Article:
Winter weather means slower growing for Michigan farmers, but it doesn’t stop them from selling their produce at outlets like indoor farmers markets. Winter’s market business doesn’t rival summer’s, but it has been growing in recent years.
Nabe Bowerman comes to the Bank Street Winter Market in Kalamazoo every Saturday to sell produce for Bonamego Farms. She’s one of eight to ten vendors that sell produce at the indoor market, according to market organizer Carl Rizutto and building owner Joe Mapes. Winter weather limits the variety of crops that many farmers can offer.
“I wish we had more this time of year but, you know, winters are cold," says Nabe Bowerman. "If a greenhouse, you’ve got to heat it a lot to grow stuff.”
Bonamego Farms has a greenhouse on their Van Buren county property, but owner Louis Bonamego says finances keep him from heating it. He makes his entire living off farming, which he says is difficult even without a family to support. In the winter he and Bowerman grow a few things, like green onions, but mostly rely on stored crops.
Van Buren-based Summer Sun Nursery, another vendor at the market, has three heated greenhouses. Joann Payne runs the farm with her daughter, Deanna Fritz. Their husbands work other jobs. Payne and Fritz started in 1997 selling primarily flowers and herbs, but have been focusing on farming for about five years, Fritz says.
“This is our slightly heated tunnel house," she says pointing out the large greenhouse. "It’s a double layer insulated with air that helps keep some of the heat inside.”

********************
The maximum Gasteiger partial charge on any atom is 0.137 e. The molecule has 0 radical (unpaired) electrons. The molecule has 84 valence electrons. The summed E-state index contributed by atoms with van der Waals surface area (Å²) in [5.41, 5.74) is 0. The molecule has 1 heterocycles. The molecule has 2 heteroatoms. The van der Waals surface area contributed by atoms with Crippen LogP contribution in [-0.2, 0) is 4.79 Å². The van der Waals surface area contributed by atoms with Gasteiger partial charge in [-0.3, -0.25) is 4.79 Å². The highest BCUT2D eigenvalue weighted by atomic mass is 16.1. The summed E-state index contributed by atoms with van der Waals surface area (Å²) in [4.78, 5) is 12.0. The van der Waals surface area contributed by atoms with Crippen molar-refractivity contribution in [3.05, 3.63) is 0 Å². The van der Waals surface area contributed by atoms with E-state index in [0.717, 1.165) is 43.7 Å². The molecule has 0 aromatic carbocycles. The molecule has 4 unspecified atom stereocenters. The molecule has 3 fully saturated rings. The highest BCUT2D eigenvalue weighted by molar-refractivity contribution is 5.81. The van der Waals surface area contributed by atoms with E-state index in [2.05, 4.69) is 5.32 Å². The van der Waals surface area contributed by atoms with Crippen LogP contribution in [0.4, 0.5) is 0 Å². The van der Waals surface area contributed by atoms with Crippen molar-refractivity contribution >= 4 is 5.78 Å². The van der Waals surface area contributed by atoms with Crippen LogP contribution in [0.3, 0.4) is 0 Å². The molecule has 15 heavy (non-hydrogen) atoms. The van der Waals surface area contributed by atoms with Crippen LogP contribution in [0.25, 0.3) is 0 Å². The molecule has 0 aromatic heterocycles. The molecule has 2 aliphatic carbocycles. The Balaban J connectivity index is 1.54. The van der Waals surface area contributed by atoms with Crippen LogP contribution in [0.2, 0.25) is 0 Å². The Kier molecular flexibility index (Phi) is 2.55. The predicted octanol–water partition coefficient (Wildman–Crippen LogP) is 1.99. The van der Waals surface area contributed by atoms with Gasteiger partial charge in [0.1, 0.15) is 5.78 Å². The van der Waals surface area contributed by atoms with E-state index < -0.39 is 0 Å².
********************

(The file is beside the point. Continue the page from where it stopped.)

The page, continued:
Their greenhouses are heated to different temperatures in the high 30s and low 40s. This allows for diverse crops, but the low temperatures often lead to slower growth.
“There’s items like radishes that are ready in 22 to 30 days, whereas inside a winter tunnel like this it takes probably almost twice as long,” Fritz says.
Other vegetables, like spinach, thrive in cooler temperatures. Bank Street is one of two markets where Fritz and Payne sell their produce.
Market organizer Rizutto tried to start the market about ten years ago, but it didn’t attract many vendors at first. The market is now in its second year. The Kalamazoo Foods Market, at the corner of Crosstown Parkway and Burdick Street, has had their winter market for three years. Customer interest in winter markets has also grown. Payne says farmers have been getting more business.
“When we first started it was very slow, but it’s been really picking up especially this year," she says. "We’ve got a much bigger customer base and people are getting to know our product… our summer people are carrying through into the winter more.”
Bowerman says business for Bonamego Farms has increased too, but Louis Bonamego says the market still doesn’t provide much of an income during the winter for farmers like Bowerman.
“She don’t make enough money in the wintertime there to, you know if I had to really hire someone to do that I’d be losing money every single day," says Bonamego.
So, Bowerman volunteers to sell food at the market for Bonamego Farms. Bonamego says almost a quarter of what Bowerman sells at the market goes toward gas money. Bowerman finds the market a good experience nonetheless.
“This is something, give you something to do you know, boring in the winter and snow and cold, lousy winter so what [can you] do but just come out, try to do something,” she says.
As for Summer Sun, the market demand is strong enough that Payne and Fritz plan to expand.
“We’re looking at adding a few more unheated tunnel houses that we can plant lots of carrots and lots of leeks and the spinach and then go from there,” Fritz says.
The Bank Street Winter Market runs from 8 a.m. to 1 p.m. on Saturdays at 1157 Bank Street in Kalamazoo. Bonamego Farms and Summer Sun can be found there, along with other vendors selling produce and other products. The winter Kalamazoo Foods Market at 1156 South Burdick Street is open on Saturdays from 9 a.m. to 1 p.m.